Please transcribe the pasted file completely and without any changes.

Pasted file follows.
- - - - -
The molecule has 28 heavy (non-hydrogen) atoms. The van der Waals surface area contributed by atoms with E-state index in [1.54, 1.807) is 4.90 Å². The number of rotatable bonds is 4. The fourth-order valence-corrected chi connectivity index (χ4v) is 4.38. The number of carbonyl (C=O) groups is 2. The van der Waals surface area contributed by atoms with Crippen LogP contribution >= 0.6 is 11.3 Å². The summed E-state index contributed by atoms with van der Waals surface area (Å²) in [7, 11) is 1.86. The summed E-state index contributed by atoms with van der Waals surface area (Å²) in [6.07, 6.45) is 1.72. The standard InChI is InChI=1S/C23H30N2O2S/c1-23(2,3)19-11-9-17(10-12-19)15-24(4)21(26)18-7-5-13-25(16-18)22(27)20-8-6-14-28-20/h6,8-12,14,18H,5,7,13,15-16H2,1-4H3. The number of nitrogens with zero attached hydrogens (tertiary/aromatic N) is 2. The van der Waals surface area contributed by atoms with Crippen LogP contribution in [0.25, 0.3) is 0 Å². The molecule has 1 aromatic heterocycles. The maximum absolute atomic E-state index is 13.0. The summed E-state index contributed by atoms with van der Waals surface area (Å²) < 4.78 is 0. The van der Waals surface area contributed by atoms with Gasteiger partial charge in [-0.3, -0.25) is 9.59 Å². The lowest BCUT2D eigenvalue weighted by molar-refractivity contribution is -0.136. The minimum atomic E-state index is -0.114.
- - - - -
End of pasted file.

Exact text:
The molecule has 28 heavy (non-hydrogen) atoms. The van der Waals surface area contributed by atoms with E-state index in [1.54, 1.807) is 4.90 Å². The number of rotatable bonds is 4. The fourth-order valence-corrected chi connectivity index (χ4v) is 4.38. The number of carbonyl (C=O) groups is 2. The van der Waals surface area contributed by atoms with Crippen LogP contribution >= 0.6 is 11.3 Å². The summed E-state index contributed by atoms with van der Waals surface area (Å²) in [7, 11) is 1.86. The summed E-state index contributed by atoms with van der Waals surface area (Å²) in [6.07, 6.45) is 1.72. The standard InChI is InChI=1S/C23H30N2O2S/c1-23(2,3)19-11-9-17(10-12-19)15-24(4)21(26)18-7-5-13-25(16-18)22(27)20-8-6-14-28-20/h6,8-12,14,18H,5,7,13,15-16H2,1-4H3. The number of nitrogens with zero attached hydrogens (tertiary/aromatic N) is 2. The van der Waals surface area contributed by atoms with Crippen LogP contribution in [0.25, 0.3) is 0 Å². The molecule has 1 aromatic heterocycles. The maximum absolute atomic E-state index is 13.0. The summed E-state index contributed by atoms with van der Waals surface area (Å²) < 4.78 is 0. The van der Waals surface area contributed by atoms with Gasteiger partial charge in [-0.3, -0.25) is 9.59 Å². The lowest BCUT2D eigenvalue weighted by molar-refractivity contribution is -0.136. The minimum atomic E-state index is -0.114.